Heroin and Cocaine are less dangerous than prescription drugs says a new study.
If you watch television at any time during the day, there is a good chance that you will see a commercial for a new pharmaceutical medication that will solve your problems for you and allow you to live a fuller, more productive life. If you look past the initial message, you will likely hear a bunch of side effects that can be more horrible than the condition it is supposedly going to relieve.
It is no secret that in the USA we take more drugs than any other nation, which correlates nicely with us being about the only country that allows drug companies to advertise on television. The networks certainly like the revenue and would feel it if we no longer allowed them to advertise here. The reality is that we take so many drugs because their messages are effective, even though they tell you how horrible their solution can be.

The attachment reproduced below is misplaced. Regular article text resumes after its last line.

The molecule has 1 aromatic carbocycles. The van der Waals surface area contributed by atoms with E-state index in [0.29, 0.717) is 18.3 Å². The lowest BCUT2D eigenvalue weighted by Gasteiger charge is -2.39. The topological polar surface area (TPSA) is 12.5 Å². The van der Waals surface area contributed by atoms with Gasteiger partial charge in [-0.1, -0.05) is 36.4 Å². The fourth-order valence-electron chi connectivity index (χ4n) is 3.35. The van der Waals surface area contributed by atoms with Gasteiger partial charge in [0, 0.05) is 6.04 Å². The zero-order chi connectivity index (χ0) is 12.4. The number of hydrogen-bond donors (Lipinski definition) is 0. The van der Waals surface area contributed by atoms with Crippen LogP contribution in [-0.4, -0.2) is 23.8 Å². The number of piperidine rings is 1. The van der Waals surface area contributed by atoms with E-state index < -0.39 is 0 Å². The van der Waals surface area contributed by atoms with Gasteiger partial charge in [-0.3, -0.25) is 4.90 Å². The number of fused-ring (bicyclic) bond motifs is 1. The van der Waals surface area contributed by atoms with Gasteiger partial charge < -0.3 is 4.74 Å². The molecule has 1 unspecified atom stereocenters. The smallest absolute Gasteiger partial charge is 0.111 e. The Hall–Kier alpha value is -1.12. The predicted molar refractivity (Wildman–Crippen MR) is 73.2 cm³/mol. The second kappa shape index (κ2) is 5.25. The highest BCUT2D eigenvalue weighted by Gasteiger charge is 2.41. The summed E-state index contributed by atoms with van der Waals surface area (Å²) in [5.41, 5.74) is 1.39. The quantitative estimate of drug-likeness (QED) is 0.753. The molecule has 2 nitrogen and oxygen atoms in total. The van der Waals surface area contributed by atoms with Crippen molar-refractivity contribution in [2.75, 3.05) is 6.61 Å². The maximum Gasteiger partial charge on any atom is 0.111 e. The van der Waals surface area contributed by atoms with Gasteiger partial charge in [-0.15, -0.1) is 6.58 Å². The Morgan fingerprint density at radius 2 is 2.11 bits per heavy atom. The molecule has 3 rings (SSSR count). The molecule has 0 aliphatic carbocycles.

It is also no secret that our country’s healthcare system is a huge mess, and rather than finding out why people are having problems, we torture them with many specialists, and their bills before they ever find out what may be wrong with them, and then give them solutions that most often ends in a pill bottle and a pharmacist.
Is it any wonder that the USA has a huge and growing drug problem that now eclipses the danger of Heroin and Cocaine, two drugs known to be addictive and kill people.
With chronic pain driving many of these sales of drugs, more people and their primary doctors should entrust non drug orientated professions such as chiropractic since they are clearly safer as per many study’s and cost effective as well. Perhaps we need to rethink what we do and how we do it in our healthcare system since this current itineration is both dangerous and way overpriced.
How many alarms do we need to sound until the death toll is so great because the need for relief and the pill bottled solution finally loses its credibility and cultural authority?
Check out this enlightening article here:
Death by prescription painkiller
First major review provides evidence of sharp increase in deaths from painkillers in U.S. and Canada